In the Circuit Court for St. Croix County, the County and the State moved for summary judgment. They articulated four independent, alternative grounds on which the court could rule in their favor: (1) the petitioners’ claim was time-barred under the applicable Wisconsin statute of limitations; (2) the case was not ripe for adjudication because the petitioners had not exhausted their administrative remedies before starting litigation; (3) the petitioners had no cognizable property right in Lot E separate from Lot F because the ordinance considered them as one property; and (4) the petitioners could not demonstrate a regulatory taking because they had not been deprived of all or substantially all of the beneficial use and value of their property.

The Circuit Court granted summary judgment for the County and the State. The court found that the petitioners had not filed their suit within the six-year limit set by Wis. Stat. §893.93(1)(a). It reasoned that there were several dates when the six-year clock could have begun ticking, and that the petitioners’ claim was untimely under all of them. According to the Circuit Court, the clock could have started when the ordinance at question was adopted in 1975, since that action put the Murrs (the petitioners’ parents) on notice that their lots would be considered one property for zoning purposes if the lots came under common ownership. Or the clock could have started when the lots came under the petitioners’ common ownership in 1995, since they should then have researched the zoning regulations that applied to their property. (Neither the Circuit Court nor the parties considered the fact that the two lots had come under the Murrs’ common ownership in 1982.) Or the clock could have started in late 2004 when the petitioners began consulting County zoning staff about their options for flood-proofing the cabin, because the County staff sent letters explaining the applicable regulations to the petitioners at that time. Or the clock could have started as late as April 2005, when the petitioners’ attorney sent Donna Murr an email specifically addressing the ordinance provision treating contiguous, substandard lots under common ownership as one property. In any of those scenarios, the Circuit Court explained, the petitioners’ suit, filed in March 2012, was untimely.

Then, despite having already determined that the petitioners’ suit could not go forward, the Circuit Court analyzed the merits of the petitioners’ constitutional claim. It did not acknowledge, much less address, the County and State’s arguments that the petitioners’ claim was unripe or that the petitioners did not have a separate legal property right in Lot E. It went straight to the constitutional issue and held that the petitioners had not suffered a regulatory taking because they retain “several options for the use and enjoyment of their property despite the denial of the variance” to develop or sell Lot E separately.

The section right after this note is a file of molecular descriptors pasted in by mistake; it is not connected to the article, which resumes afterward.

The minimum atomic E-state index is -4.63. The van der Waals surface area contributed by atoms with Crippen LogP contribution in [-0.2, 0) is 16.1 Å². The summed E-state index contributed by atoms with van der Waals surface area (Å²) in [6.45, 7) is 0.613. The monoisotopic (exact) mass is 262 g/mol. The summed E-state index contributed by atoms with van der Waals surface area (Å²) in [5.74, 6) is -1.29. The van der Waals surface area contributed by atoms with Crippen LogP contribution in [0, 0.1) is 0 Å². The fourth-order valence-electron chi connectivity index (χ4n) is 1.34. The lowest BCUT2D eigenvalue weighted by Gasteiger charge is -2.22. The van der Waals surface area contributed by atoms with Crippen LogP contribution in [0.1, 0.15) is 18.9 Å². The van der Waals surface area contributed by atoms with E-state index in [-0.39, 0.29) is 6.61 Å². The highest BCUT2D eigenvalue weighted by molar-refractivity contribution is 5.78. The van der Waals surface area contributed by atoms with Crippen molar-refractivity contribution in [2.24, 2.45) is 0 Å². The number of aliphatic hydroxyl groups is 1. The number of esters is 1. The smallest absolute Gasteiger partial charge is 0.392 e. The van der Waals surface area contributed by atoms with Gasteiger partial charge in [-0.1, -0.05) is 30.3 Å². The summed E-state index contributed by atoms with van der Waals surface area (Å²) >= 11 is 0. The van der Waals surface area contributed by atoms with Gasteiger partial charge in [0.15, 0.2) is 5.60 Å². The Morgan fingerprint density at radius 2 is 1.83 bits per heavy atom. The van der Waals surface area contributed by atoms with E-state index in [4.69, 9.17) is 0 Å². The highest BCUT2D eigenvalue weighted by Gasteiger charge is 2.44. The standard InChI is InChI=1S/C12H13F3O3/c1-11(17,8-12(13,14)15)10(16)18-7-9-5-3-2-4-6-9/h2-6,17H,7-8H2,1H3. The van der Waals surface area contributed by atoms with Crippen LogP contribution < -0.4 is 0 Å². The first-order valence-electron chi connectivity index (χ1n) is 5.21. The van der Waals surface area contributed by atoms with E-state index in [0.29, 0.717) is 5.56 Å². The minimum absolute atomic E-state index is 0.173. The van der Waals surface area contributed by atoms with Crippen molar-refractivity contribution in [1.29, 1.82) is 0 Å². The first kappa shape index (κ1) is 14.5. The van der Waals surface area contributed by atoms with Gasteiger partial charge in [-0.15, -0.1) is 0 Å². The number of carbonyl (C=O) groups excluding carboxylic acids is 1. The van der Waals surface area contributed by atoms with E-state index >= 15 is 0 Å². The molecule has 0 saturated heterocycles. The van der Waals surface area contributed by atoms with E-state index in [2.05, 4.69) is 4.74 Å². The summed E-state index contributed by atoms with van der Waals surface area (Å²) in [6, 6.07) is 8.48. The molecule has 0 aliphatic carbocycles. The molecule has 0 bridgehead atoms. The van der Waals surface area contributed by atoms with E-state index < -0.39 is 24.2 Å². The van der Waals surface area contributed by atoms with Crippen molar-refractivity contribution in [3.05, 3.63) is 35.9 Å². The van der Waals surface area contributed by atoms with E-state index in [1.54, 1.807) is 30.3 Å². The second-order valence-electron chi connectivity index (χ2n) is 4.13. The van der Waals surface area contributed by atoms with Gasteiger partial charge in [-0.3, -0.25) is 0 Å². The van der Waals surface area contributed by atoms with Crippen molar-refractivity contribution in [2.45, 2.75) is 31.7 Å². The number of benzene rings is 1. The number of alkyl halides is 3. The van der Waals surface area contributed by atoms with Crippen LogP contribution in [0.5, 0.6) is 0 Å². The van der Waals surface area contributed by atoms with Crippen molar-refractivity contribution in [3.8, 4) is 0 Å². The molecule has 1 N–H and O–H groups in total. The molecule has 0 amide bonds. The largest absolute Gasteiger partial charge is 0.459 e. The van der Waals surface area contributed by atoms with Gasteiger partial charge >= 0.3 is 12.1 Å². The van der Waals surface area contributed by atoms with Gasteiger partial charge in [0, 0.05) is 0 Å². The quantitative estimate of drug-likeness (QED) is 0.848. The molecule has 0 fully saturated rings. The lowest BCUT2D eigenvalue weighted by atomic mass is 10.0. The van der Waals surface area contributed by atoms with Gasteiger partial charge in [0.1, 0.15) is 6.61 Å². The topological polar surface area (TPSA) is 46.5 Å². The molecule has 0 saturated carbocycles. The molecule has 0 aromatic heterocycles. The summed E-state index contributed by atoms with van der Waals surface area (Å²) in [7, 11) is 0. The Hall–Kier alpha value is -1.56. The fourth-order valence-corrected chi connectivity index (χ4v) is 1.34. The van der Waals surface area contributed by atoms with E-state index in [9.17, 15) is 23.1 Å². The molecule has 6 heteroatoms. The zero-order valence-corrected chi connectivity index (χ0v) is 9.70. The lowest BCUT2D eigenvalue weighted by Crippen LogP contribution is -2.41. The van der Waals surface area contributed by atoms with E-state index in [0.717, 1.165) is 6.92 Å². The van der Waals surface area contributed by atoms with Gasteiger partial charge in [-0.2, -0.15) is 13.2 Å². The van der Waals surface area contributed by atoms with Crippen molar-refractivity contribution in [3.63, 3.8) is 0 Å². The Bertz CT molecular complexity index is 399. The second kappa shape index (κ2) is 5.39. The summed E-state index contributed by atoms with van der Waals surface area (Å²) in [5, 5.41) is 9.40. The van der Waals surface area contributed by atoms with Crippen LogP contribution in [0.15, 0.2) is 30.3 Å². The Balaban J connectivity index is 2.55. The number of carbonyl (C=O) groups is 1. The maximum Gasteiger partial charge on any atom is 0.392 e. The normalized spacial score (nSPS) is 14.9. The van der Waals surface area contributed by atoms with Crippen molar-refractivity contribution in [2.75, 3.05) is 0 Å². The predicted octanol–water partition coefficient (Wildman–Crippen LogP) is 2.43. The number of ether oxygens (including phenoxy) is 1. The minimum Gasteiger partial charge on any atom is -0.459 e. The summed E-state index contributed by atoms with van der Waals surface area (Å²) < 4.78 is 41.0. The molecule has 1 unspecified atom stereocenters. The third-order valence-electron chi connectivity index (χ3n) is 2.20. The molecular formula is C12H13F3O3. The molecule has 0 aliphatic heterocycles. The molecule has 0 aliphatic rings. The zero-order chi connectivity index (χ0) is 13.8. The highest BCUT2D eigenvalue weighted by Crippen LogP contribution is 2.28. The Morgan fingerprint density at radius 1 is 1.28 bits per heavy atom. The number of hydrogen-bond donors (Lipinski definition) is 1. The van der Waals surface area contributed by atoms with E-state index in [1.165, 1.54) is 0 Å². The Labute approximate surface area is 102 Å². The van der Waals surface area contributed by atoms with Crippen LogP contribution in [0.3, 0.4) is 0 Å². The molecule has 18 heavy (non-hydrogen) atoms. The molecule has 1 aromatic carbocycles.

The petitioners appealed this decision to the Wisconsin Court of Appeals. That court recognized the procedural oddness of the Circuit Court having “reached the merits,” “[d]espite th[e] conclusion” that “the [petitioners’] claim was time barred.” Murr v. State, 2015 WI App 13, ¶10, 359 Wis.2d 675, 859 N.W.2d 628 (Table) (unpublished) (per curiam). Nevertheless, the appellate court proceeded with its own analysis of the merits of the constitutional claim and did “not reach the issue of whether [the petitioners’] claim was timely filed.” Id., ¶12. The appellate court, like the Circuit Court, held that there was no regulatory taking in this case. Id., ¶31. The Wisconsin Supreme Court denied the petition for review. Murr v. State, 2015 WI 47, 366 Wis.2d 59, 862 N.W.2d 899 (Table).

At that point, the petitioners, represented by new counsel, filed a petition for a writ of certiorari in the U.S. Supreme Court. The State of Wisconsin waived its right to oppose the petition. St. Croix County filed a brief opposing the petition. The Court granted certiorari in January 2016. Murr v. Wisconsin, 136 S. Ct. 890 (2016). In April, the petitioners filed their opening merits brief, followed by eleven amicus briefs supporting them. In June, the State of Wisconsin and St. Croix County each filed merits briefs, followed by several amicus briefs, including ours. The petitioners’ reply brief is due in July.

To read about our amicus brief arguing that the Court should not decide on the merits of this case, click here.